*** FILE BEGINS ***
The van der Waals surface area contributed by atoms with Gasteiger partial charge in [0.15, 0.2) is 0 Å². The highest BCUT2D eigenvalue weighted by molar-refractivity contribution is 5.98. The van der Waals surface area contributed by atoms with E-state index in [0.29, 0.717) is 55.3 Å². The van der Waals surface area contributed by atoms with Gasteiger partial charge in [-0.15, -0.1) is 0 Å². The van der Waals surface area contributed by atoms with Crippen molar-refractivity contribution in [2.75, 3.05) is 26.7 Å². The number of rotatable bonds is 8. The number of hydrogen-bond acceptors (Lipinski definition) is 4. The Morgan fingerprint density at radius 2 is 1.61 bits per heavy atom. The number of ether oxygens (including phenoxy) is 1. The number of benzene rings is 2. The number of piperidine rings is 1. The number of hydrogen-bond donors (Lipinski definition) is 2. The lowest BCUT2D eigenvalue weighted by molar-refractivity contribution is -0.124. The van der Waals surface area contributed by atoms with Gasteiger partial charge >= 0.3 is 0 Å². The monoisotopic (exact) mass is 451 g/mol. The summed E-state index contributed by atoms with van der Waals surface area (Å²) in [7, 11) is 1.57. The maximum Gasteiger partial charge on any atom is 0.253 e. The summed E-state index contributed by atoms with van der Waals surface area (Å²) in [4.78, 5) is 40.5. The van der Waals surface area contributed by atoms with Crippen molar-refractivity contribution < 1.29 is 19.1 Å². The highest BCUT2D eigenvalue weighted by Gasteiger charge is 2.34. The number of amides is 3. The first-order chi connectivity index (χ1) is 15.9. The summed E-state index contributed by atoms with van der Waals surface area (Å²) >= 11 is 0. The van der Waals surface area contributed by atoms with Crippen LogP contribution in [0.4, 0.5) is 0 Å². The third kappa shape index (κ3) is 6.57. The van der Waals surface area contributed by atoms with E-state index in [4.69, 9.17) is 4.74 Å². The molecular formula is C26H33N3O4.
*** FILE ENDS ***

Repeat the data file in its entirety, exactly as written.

The van der Waals surface area contributed by atoms with Gasteiger partial charge in [0.15, 0.2) is 0 Å². The highest BCUT2D eigenvalue weighted by molar-refractivity contribution is 5.98. The van der Waals surface area contributed by atoms with E-state index in [0.29, 0.717) is 55.3 Å². The van der Waals surface area contributed by atoms with Gasteiger partial charge in [-0.15, -0.1) is 0 Å². The van der Waals surface area contributed by atoms with Crippen molar-refractivity contribution in [2.75, 3.05) is 26.7 Å². The number of rotatable bonds is 8. The number of hydrogen-bond acceptors (Lipinski definition) is 4. The Morgan fingerprint density at radius 2 is 1.61 bits per heavy atom. The number of ether oxygens (including phenoxy) is 1. The number of benzene rings is 2. The number of piperidine rings is 1. The number of hydrogen-bond donors (Lipinski definition) is 2. The lowest BCUT2D eigenvalue weighted by molar-refractivity contribution is -0.124. The van der Waals surface area contributed by atoms with Gasteiger partial charge >= 0.3 is 0 Å². The monoisotopic (exact) mass is 451 g/mol. The summed E-state index contributed by atoms with van der Waals surface area (Å²) in [7, 11) is 1.57. The maximum Gasteiger partial charge on any atom is 0.253 e. The summed E-state index contributed by atoms with van der Waals surface area (Å²) in [4.78, 5) is 40.5. The van der Waals surface area contributed by atoms with Crippen molar-refractivity contribution < 1.29 is 19.1 Å². The highest BCUT2D eigenvalue weighted by Gasteiger charge is 2.34. The number of amides is 3. The first-order chi connectivity index (χ1) is 15.9. The summed E-state index contributed by atoms with van der Waals surface area (Å²) >= 11 is 0. The van der Waals surface area contributed by atoms with Crippen LogP contribution in [0.4, 0.5) is 0 Å². The third kappa shape index (κ3) is 6.57. The van der Waals surface area contributed by atoms with E-state index in [4.69, 9.17) is 4.74 Å². The molecular formula is C26H33N3O4.